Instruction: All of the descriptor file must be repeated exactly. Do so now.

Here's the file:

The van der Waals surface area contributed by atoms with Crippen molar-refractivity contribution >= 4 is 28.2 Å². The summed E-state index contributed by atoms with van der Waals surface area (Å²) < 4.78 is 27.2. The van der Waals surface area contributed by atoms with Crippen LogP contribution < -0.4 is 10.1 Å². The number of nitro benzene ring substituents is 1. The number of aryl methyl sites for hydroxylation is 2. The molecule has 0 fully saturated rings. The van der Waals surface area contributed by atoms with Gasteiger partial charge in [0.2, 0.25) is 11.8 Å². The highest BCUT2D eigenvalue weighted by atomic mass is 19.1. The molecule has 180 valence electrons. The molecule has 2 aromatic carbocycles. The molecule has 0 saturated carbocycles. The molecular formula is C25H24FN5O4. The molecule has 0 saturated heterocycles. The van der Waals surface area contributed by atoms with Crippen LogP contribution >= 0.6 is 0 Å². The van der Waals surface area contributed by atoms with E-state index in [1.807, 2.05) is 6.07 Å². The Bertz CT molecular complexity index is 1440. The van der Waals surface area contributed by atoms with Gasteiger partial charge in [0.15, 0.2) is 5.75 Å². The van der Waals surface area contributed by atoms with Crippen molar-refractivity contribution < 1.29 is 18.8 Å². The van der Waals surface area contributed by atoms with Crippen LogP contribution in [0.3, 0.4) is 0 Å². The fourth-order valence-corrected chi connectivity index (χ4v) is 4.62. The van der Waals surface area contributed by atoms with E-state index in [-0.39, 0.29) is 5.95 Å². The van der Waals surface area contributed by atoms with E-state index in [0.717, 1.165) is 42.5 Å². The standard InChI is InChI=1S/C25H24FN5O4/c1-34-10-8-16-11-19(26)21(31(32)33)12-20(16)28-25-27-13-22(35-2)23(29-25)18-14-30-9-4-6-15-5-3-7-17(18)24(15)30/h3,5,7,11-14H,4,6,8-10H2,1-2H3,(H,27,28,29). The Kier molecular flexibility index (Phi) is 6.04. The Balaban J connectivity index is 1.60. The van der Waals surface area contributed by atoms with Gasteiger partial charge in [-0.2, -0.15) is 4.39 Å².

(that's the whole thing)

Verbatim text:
The van der Waals surface area contributed by atoms with Crippen molar-refractivity contribution >= 4 is 28.2 Å². The summed E-state index contributed by atoms with van der Waals surface area (Å²) < 4.78 is 27.2. The van der Waals surface area contributed by atoms with Crippen LogP contribution < -0.4 is 10.1 Å². The number of nitro benzene ring substituents is 1. The number of aryl methyl sites for hydroxylation is 2. The molecule has 0 fully saturated rings. The van der Waals surface area contributed by atoms with Gasteiger partial charge in [0.2, 0.25) is 11.8 Å². The highest BCUT2D eigenvalue weighted by atomic mass is 19.1. The molecule has 180 valence electrons. The molecule has 2 aromatic carbocycles. The molecule has 0 saturated carbocycles. The molecular formula is C25H24FN5O4. The molecule has 0 saturated heterocycles. The van der Waals surface area contributed by atoms with Crippen LogP contribution >= 0.6 is 0 Å². The van der Waals surface area contributed by atoms with E-state index in [1.807, 2.05) is 6.07 Å². The Bertz CT molecular complexity index is 1440. The van der Waals surface area contributed by atoms with Gasteiger partial charge in [0.15, 0.2) is 5.75 Å². The van der Waals surface area contributed by atoms with Crippen molar-refractivity contribution < 1.29 is 18.8 Å². The van der Waals surface area contributed by atoms with Crippen LogP contribution in [0.3, 0.4) is 0 Å². The fourth-order valence-corrected chi connectivity index (χ4v) is 4.62. The van der Waals surface area contributed by atoms with E-state index in [-0.39, 0.29) is 5.95 Å². The van der Waals surface area contributed by atoms with E-state index in [0.717, 1.165) is 42.5 Å². The standard InChI is InChI=1S/C25H24FN5O4/c1-34-10-8-16-11-19(26)21(31(32)33)12-20(16)28-25-27-13-22(35-2)23(29-25)18-14-30-9-4-6-15-5-3-7-17(18)24(15)30/h3,5,7,11-14H,4,6,8-10H2,1-2H3,(H,27,28,29). The Kier molecular flexibility index (Phi) is 6.04. The Balaban J connectivity index is 1.60. The van der Waals surface area contributed by atoms with Gasteiger partial charge in [-0.2, -0.15) is 4.39 Å².